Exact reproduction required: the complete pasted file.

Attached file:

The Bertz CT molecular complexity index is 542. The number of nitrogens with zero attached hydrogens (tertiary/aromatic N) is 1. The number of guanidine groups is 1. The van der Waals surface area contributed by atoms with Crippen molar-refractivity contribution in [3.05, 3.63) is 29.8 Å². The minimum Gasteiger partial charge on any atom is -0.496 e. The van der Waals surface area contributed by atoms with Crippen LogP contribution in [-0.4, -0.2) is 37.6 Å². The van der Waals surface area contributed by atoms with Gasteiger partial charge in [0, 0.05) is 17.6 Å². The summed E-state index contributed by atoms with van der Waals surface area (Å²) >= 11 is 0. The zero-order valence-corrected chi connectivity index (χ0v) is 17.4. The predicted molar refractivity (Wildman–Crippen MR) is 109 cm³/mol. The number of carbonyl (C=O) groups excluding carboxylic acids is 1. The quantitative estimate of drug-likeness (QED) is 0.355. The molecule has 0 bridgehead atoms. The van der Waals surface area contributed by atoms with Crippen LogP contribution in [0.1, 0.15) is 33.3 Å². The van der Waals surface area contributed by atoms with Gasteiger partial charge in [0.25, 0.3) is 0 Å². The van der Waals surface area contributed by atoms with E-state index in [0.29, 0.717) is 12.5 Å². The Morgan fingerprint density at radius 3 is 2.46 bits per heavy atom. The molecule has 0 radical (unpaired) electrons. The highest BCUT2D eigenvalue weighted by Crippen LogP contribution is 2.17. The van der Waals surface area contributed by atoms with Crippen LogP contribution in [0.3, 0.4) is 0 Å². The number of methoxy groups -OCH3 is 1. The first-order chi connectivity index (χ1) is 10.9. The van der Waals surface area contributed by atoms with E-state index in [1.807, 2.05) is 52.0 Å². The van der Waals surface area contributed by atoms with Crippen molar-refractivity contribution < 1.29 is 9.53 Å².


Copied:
The Bertz CT molecular complexity index is 542. The number of nitrogens with zero attached hydrogens (tertiary/aromatic N) is 1. The number of guanidine groups is 1. The van der Waals surface area contributed by atoms with Crippen molar-refractivity contribution in [3.05, 3.63) is 29.8 Å². The minimum Gasteiger partial charge on any atom is -0.496 e. The van der Waals surface area contributed by atoms with Crippen LogP contribution in [-0.4, -0.2) is 37.6 Å². The van der Waals surface area contributed by atoms with Gasteiger partial charge in [0, 0.05) is 17.6 Å². The summed E-state index contributed by atoms with van der Waals surface area (Å²) >= 11 is 0. The zero-order valence-corrected chi connectivity index (χ0v) is 17.4. The predicted molar refractivity (Wildman–Crippen MR) is 109 cm³/mol. The number of carbonyl (C=O) groups excluding carboxylic acids is 1. The quantitative estimate of drug-likeness (QED) is 0.355. The molecule has 0 bridgehead atoms. The van der Waals surface area contributed by atoms with Crippen LogP contribution in [0.1, 0.15) is 33.3 Å². The van der Waals surface area contributed by atoms with Gasteiger partial charge in [0.25, 0.3) is 0 Å². The van der Waals surface area contributed by atoms with E-state index in [0.29, 0.717) is 12.5 Å². The Morgan fingerprint density at radius 3 is 2.46 bits per heavy atom. The molecule has 0 radical (unpaired) electrons. The highest BCUT2D eigenvalue weighted by Crippen LogP contribution is 2.17. The van der Waals surface area contributed by atoms with Crippen LogP contribution in [0.3, 0.4) is 0 Å². The number of methoxy groups -OCH3 is 1. The first-order chi connectivity index (χ1) is 10.9. The van der Waals surface area contributed by atoms with E-state index in [1.807, 2.05) is 52.0 Å². The van der Waals surface area contributed by atoms with Crippen molar-refractivity contribution < 1.29 is 9.53 Å².